Romig made it 4-2 when he scored on a one-timer off a pass by Colin Staub from behind the Miami net with 14:55 left in regulation.

Exactly 10 minutes later, Tariq Hammond capped the scoring when he beat Larkin low to the stick side moments after a potential fifth Denver goal was waved off.

With time running out, RedHawks defenseman Louie Belpedio was kneed and left the game. He did put pressure on his leg but was still helped off the ice. The Pioneers’ Jarid Lukosevicius was assessed a major penalty and a game misconduct.

Miami's Carson Meyer (photo by Cathy Lachmann/BoB).

Miami’s Carson Meyer (photo by Cathy Lachmann/BoB).

Meyer snapped a six-game goal drought but has points in his last three. Hutton found the net for the second time in five contests.

Anthony Louis picked up an assist, becoming the 34th player in Miami history to rack up 120 career points. He is in a five-way tie for 30th with 45 goals and 75 helpers.

Miami remains in seventh place in the NCHC, five points out of both fifth and sixth, and dropped to 28th in the PairWise Rankings.

The RedHawks travel to Minnesota-Duluth for a two-game set next weekend.

Analysis: Why the sudden turnaround?

OXFORD, Ohio – One of the more captivating things about hockey is how teams that appear dead on the frozen water at one point of a season can quickly reverse that negative trend.

The Miami everyone wanted to play in November and early December has made a significant move in the conference and PairWise the past month, as it won its fourth straight game on Saturday, 4-1 over St. Cloud State at Cady Arena.

The RedHawks (7-8-5) were in last place in the NCHC after their 10th straight non-win on Dec. 9 and dipped as low as 42nd out of 60 teams in the all-important PairWise Rankings, which determine at-large bids to the NCAA Tournament and seeding.

Thirty days later, Miami has shifted into a tie for fifth in the conference and is a point away from fourth. In theory the RedHawks could move as high as third with a pair of wins next week.

MU is up to 28th in PairWise and has much work to do to warrant at-large consideration, but the team is still up 14 spots in a month with plenty of hockey remaining against high-quality opponents.

So what’s the difference? A quick summary…

Health. A young Miami team already lacking a ton of depth couldn’t catch a break in this department the first 16 games. Carson Meyer, Louie Belpedio, Ryan Larkin, Jared Brandt and Josh Melnick – all major contributors on RedHawks Version 2016-17 – missed a combined 15 games with various injuries and illnesses. All are currently healthy now and playing at a high level.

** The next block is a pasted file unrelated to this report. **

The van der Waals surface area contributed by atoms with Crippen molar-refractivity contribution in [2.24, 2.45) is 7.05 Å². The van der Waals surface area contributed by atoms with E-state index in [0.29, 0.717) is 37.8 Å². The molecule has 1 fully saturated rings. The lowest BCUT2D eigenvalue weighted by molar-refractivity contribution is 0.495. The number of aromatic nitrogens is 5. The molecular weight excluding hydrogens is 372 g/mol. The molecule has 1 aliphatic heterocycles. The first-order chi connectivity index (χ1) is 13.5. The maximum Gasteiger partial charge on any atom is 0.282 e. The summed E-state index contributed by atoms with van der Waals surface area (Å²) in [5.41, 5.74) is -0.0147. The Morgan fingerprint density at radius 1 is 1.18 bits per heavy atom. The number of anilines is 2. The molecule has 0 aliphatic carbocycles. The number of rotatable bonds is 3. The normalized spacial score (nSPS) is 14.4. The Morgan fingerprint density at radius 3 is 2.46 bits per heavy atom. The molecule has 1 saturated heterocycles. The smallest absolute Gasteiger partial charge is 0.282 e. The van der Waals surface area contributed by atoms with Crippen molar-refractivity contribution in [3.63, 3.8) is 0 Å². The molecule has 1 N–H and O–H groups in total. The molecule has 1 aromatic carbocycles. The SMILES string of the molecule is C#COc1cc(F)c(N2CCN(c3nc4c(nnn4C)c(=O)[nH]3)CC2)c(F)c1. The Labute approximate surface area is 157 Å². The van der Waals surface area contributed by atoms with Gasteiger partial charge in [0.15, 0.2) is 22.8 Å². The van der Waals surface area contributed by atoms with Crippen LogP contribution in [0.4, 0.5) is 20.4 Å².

Third-period turnaround. As documented previously, Miami was outscored, 14-3 during its 0-7-3 run in the third period. During their winning streak, the RedHawks have netted 11 goals in the last frame. Opponents: 2. They’re finishing stronger and appear in better shape than earlier in the campaign. Miami found ways to lose games it led the first couple of months and now is pulling them out late.

Power play. With plenty of minutes under its belt as a unit, the Belpedio-Melnick-Anthony Louis-Kiefer Sherwood-Meyer group has impressed with its puck movement, and after going six straight games without a goal on the man-advantage (0-for-19), Miami is 4 of 13 (30.8 percent) in the three contests since.

Melnick on fire. The sophomore scored one time in the first 16 games but has found the net in four straight, netting five goals and setting up another in that span. That includes two overtime winners and the tying goal on Friday. He wins the hardest-to-figure-out-how-he-scored award, as after watching his Saturday goal live and several more times on replay it was still unclear how the redirected the puck in. Both OT goals were highlight-reel quality but also required slow-mo.

Confidence in other forwards. Forgive if anyone is left out, but among freshmen, Gordie Green is getting better every game, so is Willie Knierim. Alex Alger is a solid fourth-line pest, and Karch Bachman has a great shot and better speed, and he has huge upside.

Defense is a little more stable. Miami isn’t quite where it was last season, but that’s because Matthew Caito and Taylor Richart were about as steady as it gets in the NCAA in terms of shut-down D-men. With their departure the returning blueliners are higher in the depth chart consistently facing better forwards, and it’s a tough adjustment. But Grant Hutton, who was so strong as a freshman, is becoming more consistent, and Grant Frederic continues to improve and has been better about staying out of the box. The RedHawks allowed 90 shots in a weekend series in Denver – remarkably tying both games – but has surrendered an average of just 24.0 in the eight games since and had outshot opponents in seven straight before Saturday’s game.

Sherwood is taking over portions of games. There are times now when no one can take the puck away from Sherwood, and he’s exponentially tougher to defend with his passing game evolving. His double-clutch before sliding a pass through to Green for Miami’s second goal on Saturday is a prime example: Teams can no longer play for that lethal shot from the left faceoff circle. The NCHC clearly has the scouting report on Sherwood’s happy zone, but he is moving around on power plays and inflicting damage elsewhere, having adjusted to the conference’s adjustment. And he scored the RedHawks’ first shorthanded goal of the year to open the scoring.